Gadgets that tell us how our bodies are working have the potential to help, as long as we know how to use them says Dr Melanie Wynne-Jones
Welcome to the world of ‘wearables’ – armbands, watches and other items containing on-board mini computers that can monitor our body functions and lifestyles.
They are becoming increasingly sophisticated and popular.
We can now set goals and track our progress, share our information with others, and/or use feedback and inbuilt ‘coaches’ to improve our performance.
A simple step counter costs just a few pounds and I think everyone should wear one, even around the house, because it can tell you how far you’ve walked.
Aim for 10,000 steps a day.
Some brands measure your walking speed and estimate calorie usage, too. You may even want to try downloading the NHS ‘Couch to 5K’ running plan on to your smartphone – you could be achieving 5km runs in just nine weeks.
These include Fitbit, Intel, Jawbone, Garmin, the Apple Watch and other wearables and smartwatches.
They start at under £50 but some models cost hundreds of pounds. Some contain alerts to nudge you into moving.
More expensive wearable technology gadgets include GPS tracking, too. They can analyse your walking patterns, monitor your heart rate and tell you your peak speed and recovery times during exercise.
Runners can learn how much they ‘bounce’, their foot contact time and pace. Cyclists, swimmers and golfers can analyse their performances, too.
Many wearables let you record your smoking, meals, alcohol and calorie intake (some also have barcode scanners) as well as your mood, and the amount and quality of your sleep.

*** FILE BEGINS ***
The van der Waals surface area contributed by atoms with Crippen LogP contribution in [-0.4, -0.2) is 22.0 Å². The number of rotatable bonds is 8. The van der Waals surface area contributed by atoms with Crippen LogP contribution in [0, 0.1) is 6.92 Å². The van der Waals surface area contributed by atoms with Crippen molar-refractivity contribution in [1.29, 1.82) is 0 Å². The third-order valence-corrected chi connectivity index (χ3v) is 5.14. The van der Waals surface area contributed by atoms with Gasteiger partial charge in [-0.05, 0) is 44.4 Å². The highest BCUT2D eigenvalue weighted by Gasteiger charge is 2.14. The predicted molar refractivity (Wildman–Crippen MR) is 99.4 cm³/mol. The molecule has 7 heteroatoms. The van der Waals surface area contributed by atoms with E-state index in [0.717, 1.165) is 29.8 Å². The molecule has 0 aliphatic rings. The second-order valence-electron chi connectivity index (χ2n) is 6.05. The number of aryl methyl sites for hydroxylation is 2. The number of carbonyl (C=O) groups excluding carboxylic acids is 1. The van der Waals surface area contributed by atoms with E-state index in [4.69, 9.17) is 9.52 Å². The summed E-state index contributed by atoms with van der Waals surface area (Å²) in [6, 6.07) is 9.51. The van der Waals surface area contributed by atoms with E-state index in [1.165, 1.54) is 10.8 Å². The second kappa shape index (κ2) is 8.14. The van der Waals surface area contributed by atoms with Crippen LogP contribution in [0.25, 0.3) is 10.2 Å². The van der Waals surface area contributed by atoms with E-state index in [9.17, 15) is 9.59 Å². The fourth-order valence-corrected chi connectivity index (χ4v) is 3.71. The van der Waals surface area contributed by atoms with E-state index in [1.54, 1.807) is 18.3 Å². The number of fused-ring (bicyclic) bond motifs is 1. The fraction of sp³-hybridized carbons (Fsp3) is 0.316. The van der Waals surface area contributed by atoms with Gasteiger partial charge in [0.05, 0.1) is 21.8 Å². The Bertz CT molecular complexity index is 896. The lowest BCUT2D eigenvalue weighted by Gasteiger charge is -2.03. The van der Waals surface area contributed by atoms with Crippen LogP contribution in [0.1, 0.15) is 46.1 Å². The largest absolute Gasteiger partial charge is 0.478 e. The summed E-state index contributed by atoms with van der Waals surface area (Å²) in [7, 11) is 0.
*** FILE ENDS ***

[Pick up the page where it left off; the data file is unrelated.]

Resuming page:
Some trackers work with smartphone apps, but many apps can now do some of the same jobs themselves.
And you can synchronise your results with apps, such as Myfitnesspal, get feedback, set new goals, show graphs or trends, and/or share your results on social media.
Monitoring your health
Taking regular measurements can help us to monitor our own medical conditions.
While not strictly wearable, if you have raised blood pressure, diabetes, asthma or chronic obstructive airways disease, you may want to buy a blood pressure machine, or ask your GP to prescribe blood glucose monitoring strips, or a peak flow meter.
These can help you and your GP to improve your condition, and spot early warning signs. You can also construct (and allow your GP to see) your own confidential Personal Health Record usingthe online Patient Access service (formerly EMIS Access) and Apple’s Health app.
Wearable technology could improve diagnosis or protect us, too.
Scientists have already developed a sports mouthguard that detects potentially dangerous head injuries, hairslides that monitor sun exposure and devices intended to help us to stay calm – by flagging up breathing or sweating changes linked to anxiety.
But too much recording or sharing our health information could one day lead to difficulties in areas such as employment and insurance. So you might want to think before you link.
4 Low-tech ways to track your health
1 A tape measure – or a piece of string! Keep your waist less than half your height to reduce heart disease risk.
2 Bathroom scales – calculate your Body Mass Index (BMI) by multiplying your height in metres by itself and dividing it by your weight in kilograms. Aim for a BMI of 18.5 to 24.9.
3 Home blood-pressure monitor (you can find recommendations at bhsoc.org) – to check your BP is healthy or that any medication you are taking is effective.
4 Notebook – to record results, immunisations and when various health checks are due.